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YEARS OF SERVICE
ROTARY CLUB OF
|Immediate PP||Kim Walden|
|Public Image||Mike Bixler|
Two weeks into the new Rotary year and we are reminded daily of the new normal facing us. Last week's meeting was opened with President John Brown reminding us of the 100th anniversary of our club’s first meeting. Joe Brown gave a presentation on navigating the Club, District and RI websites. Hopefully, those of us challenged with technology, gained a level of confidence from the presentation. We thank webmasters Howard Stephens and John Comita who are available to those needing assistance.
Nathaniel Abrams gave his 2.0. Some of us got to know Nathaniel for the first time and others learned more about him. We all appreciate the path each of us has traveled to reach our present station.
Angela gave an update on Wallace and later he was able to join the meeting. Our prayers are with all those testing positive with the virus.
Jacqueline Knight "Angels Among Us". Ms. Knight has written an article for Thomasville Magazine. It looks at several 'angels' that have helped our community in this time of need.
Remember...we will be meeting online through Zoom. Link to come!
The term "Four Avenues of Service" is frequently used in Rotary literature and information. The" Avenues" refer to the four elements of the Object of Rotary: Club Service, Vocational Service, Community Service and International Service. Although the Avenues of Service are not found in any formal part of the constitutional documents of Rotary, the concept has been accepted as a means to describe the primary areas of Rotary activity. "Club Service" involves all of the activities necessary for Rotarians to perform to make their club function successfully. "Vocational Service" is a description of the opportunity each Rotarian has to represent the dignity and utility of one's vocation to the other members of the club. "Community Service" pertains to those activities that Rotarians undertake to improve the quality of life in their community. It frequently involves assistance to youth, the aged, handicapped and others who look to Rotary as a source of hope for a better life. The Fourth Avenue, "International Service," describes the many programs and activities that Rotarians undertake to advance international understanding, goodwill and peace. International Service projects are designed to meet humanitarian needs of people in many lands. When a Rotarian understands and travels down the "Four Avenues of Service," the Object of Rotary takes on even greater meaning.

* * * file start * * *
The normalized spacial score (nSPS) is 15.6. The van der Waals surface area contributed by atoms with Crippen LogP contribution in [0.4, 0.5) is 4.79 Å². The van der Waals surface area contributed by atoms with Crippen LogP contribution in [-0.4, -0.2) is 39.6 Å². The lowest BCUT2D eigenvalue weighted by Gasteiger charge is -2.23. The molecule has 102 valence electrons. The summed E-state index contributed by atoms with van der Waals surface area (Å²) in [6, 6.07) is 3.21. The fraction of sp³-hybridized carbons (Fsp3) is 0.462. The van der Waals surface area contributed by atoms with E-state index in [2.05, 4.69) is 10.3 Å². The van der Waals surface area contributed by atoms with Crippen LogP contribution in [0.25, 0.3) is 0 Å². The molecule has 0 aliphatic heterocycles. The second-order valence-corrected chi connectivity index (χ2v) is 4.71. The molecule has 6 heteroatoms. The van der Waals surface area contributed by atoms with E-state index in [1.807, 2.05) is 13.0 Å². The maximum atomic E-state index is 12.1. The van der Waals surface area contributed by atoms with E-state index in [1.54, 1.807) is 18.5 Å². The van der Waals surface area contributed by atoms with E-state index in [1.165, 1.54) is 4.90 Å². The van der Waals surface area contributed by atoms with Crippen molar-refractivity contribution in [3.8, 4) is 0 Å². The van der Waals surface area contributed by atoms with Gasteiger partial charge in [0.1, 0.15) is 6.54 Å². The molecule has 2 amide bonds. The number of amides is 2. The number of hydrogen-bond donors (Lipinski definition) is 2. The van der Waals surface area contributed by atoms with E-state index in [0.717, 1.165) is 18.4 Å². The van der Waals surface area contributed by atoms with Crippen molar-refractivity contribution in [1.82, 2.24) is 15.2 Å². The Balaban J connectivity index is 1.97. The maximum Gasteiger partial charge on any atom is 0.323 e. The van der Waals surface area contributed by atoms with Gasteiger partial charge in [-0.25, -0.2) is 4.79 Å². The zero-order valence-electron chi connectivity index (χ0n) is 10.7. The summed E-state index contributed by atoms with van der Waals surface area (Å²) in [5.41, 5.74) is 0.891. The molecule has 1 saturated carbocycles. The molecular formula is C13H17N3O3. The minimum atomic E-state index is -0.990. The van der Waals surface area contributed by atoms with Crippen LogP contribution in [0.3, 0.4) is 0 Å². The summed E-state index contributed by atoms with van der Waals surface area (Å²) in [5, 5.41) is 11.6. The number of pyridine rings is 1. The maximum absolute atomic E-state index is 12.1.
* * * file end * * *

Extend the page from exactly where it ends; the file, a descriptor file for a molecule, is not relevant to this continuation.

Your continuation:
The bylaws of Rotary clearly outline the procedure for a prospective member to be proposed for Rotary club membership. The "proposer" is the key person in the growth and advancement of Rotary. Without a sponsor, an individual will never have the opportunity to become a Rotarian. The task of the proposer should not end merely by submitting a name to the club secretary or membership committee. Rotary has not established formal responsibilities for proposers or sponsors; however, by custom .and tradition these procedures are recommended in many clubs. The sponsor should:
1. Invite a prospective member to several meetings prior to proposing the individual for membership.
2. Accompany the prospective new member to one or more orientation, informational meetings.
3. Introduce the new member to other club members each week for the first month.
4. Invite the new member to accompany the sponsor to neighbouring clubs for the first make-up meeting to learn the process and observe the spirit of fellowship.
5. Ask the new member and spouse to accompany the sponsor to the club's social activities, dinners or other special occasions.
6. Urge the new member and spouse to attend the district conference with the sponsor.
7. Serve as a special friend to assure that the new member becomes an active Rotarian.
When the proposer follows these guidelines, Rotary becomes stronger with each new member.